Shradha Chettri says institutions across the national capital are offering courses to mould social entrepreneurs, medical experts and disaster management experts, to name just a few, as the rush for students from all over the country to study in Delhi continues.
Fancy pursuing distinctive areas of study to create a niche for yourself? Institutions across the national capital are offering courses to mould social entrepreneurs, medical experts and disaster management experts, to name just a few, as the rush for students from all over the country to study in Delhi continues.
From courses like a masters in social entrepreneurship or early childhood care and development, an MBA in disaster management or a bachelors in rehabilitation therapy, audiology and speech language therapy to those in exotic languages like Pashto – all have been introduced to create experts in specific fields.
“Take childhood care and education – there is a major thrust for it after the national policy of 2013 on childhood care was formulated. This course will produce experts and in the process help in the implementation of the policy,” Venita Kaul, dean, School of Educational Studies at Ambedkar University (AUD), said.
The course, said Kaul, has been designed to suit the need of the policy as experts will be required at the district and state levels for childhood care after its formulation. The National Early Childhood Care and Education policy aims at developing a national framework for early childhood care and education and quality standards in the country.
“Even organisations like Unicef, Plan India and the World Bank have requirements of experts on childhood care. Now in the private sector, with pre-nursery and playschools growing, the need for childhood care is immense,” added Kaul.
The other courses introduced at AUD are MA in social entrepreneurship and M.Phil in development practice at the higher level.
“Social entrepreneurship is meant to produce entrepreneurs in the social sector. This course will produce job creators and teach students about basic business skills,” Kuriakose Mamkottam, director, School of Business Public Policy and Social Entrepreneurship at AUD, said.
Theory apart, students will also have to do two months of field work and prepare a plan for their entrepreneurial ventures that can be supported (with resources and finances) by AUD’s Incubation Centre or by a pool of venture capitalists.
For the M.Phil in development practice, students will spend eight of the 24 months of the course in the villages of Jharkhand, Odisha, Madhya Pradesh, Chhattisgarh, West Bengal, Rajasthan and Bihar in collaboration with NGO Pradan, which seeks to enable poor, rural families to lead a life of dignity.
“The M.Phil. in development practice answers questions of self and collective transformation by closely working with the community and creating action in the fields of livelihood, citizen’s and gender rights, health and environment,” Anup Dhar of the School of Human Studies at Ambedkar University, told IANS.
Admission to the course, which has 25 seats up for grabs, is through an entrance test followed by an interview.
This is not all, as even Guru Gobind Singh Indraprastha University has introduced new courses like a bachelors in audiology and speech language therapy and rehabilitation therapy and an MBA in disaster management.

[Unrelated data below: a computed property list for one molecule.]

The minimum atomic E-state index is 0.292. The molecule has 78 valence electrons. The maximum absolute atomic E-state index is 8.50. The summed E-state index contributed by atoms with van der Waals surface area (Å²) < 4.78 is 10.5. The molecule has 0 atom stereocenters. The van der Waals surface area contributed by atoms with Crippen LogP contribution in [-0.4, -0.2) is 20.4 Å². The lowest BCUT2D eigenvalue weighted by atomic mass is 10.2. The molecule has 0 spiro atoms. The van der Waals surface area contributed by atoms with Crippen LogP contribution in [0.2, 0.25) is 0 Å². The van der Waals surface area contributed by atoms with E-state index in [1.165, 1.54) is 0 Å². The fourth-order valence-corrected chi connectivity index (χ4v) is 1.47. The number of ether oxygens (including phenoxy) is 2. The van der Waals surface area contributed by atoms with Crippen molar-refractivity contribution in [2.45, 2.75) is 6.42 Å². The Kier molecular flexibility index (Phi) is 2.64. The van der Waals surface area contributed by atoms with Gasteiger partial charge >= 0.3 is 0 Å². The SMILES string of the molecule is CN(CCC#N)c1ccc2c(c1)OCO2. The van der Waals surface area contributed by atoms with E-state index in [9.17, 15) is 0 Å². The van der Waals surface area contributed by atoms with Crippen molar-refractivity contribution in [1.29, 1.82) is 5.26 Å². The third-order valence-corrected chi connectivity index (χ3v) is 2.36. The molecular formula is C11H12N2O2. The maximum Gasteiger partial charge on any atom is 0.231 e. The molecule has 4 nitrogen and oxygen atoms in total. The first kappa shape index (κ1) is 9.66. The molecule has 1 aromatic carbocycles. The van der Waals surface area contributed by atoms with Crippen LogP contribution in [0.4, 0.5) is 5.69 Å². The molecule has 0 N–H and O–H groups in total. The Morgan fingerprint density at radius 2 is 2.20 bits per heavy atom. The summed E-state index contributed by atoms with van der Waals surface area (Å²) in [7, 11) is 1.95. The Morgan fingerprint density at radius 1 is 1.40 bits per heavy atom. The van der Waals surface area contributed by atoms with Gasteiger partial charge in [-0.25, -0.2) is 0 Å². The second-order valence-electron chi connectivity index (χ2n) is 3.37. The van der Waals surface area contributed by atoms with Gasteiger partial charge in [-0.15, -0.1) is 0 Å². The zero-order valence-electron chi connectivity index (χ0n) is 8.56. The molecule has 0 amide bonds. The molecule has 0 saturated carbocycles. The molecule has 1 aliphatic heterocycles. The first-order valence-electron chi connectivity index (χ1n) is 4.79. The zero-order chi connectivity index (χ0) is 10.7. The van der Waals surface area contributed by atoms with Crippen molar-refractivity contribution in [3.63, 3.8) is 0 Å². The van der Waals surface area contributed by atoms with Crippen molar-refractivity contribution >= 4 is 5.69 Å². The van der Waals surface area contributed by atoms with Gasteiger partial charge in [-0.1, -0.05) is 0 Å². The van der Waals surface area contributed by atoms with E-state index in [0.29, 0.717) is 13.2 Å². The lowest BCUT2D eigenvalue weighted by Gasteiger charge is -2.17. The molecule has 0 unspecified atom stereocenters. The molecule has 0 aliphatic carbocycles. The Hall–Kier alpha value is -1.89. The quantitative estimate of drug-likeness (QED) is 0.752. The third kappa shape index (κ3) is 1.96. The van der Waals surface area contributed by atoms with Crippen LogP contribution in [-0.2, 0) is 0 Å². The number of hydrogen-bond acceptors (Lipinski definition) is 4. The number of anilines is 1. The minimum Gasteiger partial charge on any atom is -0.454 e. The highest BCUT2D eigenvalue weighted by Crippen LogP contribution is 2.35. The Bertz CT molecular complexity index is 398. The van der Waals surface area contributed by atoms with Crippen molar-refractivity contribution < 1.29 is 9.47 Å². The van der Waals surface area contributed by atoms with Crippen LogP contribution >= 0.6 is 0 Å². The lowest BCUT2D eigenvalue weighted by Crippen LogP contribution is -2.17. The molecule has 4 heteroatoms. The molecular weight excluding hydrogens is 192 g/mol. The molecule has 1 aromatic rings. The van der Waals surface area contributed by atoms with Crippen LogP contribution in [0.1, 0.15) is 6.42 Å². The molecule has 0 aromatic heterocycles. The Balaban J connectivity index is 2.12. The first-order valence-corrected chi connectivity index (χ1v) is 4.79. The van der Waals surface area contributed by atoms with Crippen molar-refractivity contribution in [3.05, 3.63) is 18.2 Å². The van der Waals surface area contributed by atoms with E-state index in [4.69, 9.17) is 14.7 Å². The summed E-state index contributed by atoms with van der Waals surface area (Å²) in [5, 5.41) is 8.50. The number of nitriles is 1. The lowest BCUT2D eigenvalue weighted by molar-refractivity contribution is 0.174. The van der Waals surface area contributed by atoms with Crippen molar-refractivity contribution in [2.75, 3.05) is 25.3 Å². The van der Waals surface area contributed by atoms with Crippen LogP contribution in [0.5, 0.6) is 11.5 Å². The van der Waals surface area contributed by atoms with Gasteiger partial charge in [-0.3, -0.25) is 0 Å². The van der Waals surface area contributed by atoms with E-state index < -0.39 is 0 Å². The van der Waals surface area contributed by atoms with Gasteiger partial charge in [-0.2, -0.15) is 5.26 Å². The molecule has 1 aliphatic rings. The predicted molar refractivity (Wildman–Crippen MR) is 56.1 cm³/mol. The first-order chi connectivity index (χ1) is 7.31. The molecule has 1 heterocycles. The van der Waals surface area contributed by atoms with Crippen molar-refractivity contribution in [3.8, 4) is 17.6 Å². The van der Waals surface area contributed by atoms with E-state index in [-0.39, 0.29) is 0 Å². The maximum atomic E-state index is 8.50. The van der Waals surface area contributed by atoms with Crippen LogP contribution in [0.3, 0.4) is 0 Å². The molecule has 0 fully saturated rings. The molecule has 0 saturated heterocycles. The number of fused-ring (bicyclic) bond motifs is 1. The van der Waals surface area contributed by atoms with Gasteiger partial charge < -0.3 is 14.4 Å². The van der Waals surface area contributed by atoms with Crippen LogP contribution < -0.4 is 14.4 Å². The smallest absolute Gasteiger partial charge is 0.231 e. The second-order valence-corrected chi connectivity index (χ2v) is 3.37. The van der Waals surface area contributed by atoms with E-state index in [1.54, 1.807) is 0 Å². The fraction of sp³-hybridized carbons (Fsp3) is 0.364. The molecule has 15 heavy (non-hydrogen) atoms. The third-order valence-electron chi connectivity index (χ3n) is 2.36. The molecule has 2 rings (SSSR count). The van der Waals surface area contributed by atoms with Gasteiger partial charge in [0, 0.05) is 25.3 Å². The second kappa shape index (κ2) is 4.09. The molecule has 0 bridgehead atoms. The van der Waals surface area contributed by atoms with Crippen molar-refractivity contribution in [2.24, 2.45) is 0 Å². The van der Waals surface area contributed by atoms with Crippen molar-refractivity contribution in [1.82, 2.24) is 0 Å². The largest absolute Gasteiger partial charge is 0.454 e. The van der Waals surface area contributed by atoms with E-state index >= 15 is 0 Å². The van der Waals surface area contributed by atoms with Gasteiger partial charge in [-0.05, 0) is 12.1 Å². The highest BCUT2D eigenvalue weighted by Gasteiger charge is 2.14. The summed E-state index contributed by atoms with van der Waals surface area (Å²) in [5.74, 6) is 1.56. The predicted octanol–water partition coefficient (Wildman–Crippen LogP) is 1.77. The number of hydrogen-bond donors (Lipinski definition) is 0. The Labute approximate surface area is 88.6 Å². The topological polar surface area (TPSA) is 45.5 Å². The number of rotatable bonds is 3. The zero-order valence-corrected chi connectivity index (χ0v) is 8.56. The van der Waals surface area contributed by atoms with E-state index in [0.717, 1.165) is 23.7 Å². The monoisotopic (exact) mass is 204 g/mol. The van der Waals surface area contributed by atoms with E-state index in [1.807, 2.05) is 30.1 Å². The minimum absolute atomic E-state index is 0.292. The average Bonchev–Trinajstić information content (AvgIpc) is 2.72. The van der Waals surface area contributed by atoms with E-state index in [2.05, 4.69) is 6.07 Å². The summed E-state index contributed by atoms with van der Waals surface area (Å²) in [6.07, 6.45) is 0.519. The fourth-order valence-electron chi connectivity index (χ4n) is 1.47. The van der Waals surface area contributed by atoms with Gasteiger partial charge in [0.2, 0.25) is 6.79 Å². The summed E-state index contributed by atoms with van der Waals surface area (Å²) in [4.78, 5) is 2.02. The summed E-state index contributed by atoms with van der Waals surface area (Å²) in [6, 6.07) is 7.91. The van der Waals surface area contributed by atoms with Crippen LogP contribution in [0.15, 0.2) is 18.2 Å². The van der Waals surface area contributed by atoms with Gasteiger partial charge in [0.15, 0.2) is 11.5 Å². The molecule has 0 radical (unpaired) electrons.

“The audiology and speech language therapy course will help produce speech therapists for which there is a dire need in the country,” Nalini Ranjan, public relations officer of IP university, said.
According to Ranjan, the course, which not many universities offer, will help create experts in the field of speech therapy, of which there is an “acute shortage”.
At present, the course is available at the All India Institute of Medical Sciences and IP University.
Similarly, the four-year bachelors course in rehabilitation therapy is designed to prepare suitable manpower which can help provide the service at the district level where it is lacking at present, and also act as a first-level referral point at the grassroots.
“In addition, it can also take care of the training programmes of community workers at the grassroots level. The students are imparted knowledge about disabilities relating to locomotion and speech, hearing, visual and mental retardation,” added Ranjan.
The Master of Business Administration (MBA) in disaster management is a weekend programme which will provide insights into the different dimension of environmental disasters.
“The programme gives the students an opportunity to focus and apply their learning to their particular professional development needs. The MBA will develop critical evaluation skills and the application of key elements of business planning and management of risk and disasters,” Ranjan said.
The course has prospects of jobs with state and district disaster management authorities, as also with private firms in areas like emergency planning, risk assessment, community development, humanitarian aid and capacity building.
Apart from these courses, Jamia Millia Islamia has on offer an advanced diploma in Pashto – the native language of Pashtun people of South-Central Asia and one of the official languages of Afghanistan.
“As our university already had a diploma course in Pashto, an advanced diploma was started,” an official at the Department of Persian said.
The admission to the course is available through an entrance test and it is a must for students to have a diploma in the language.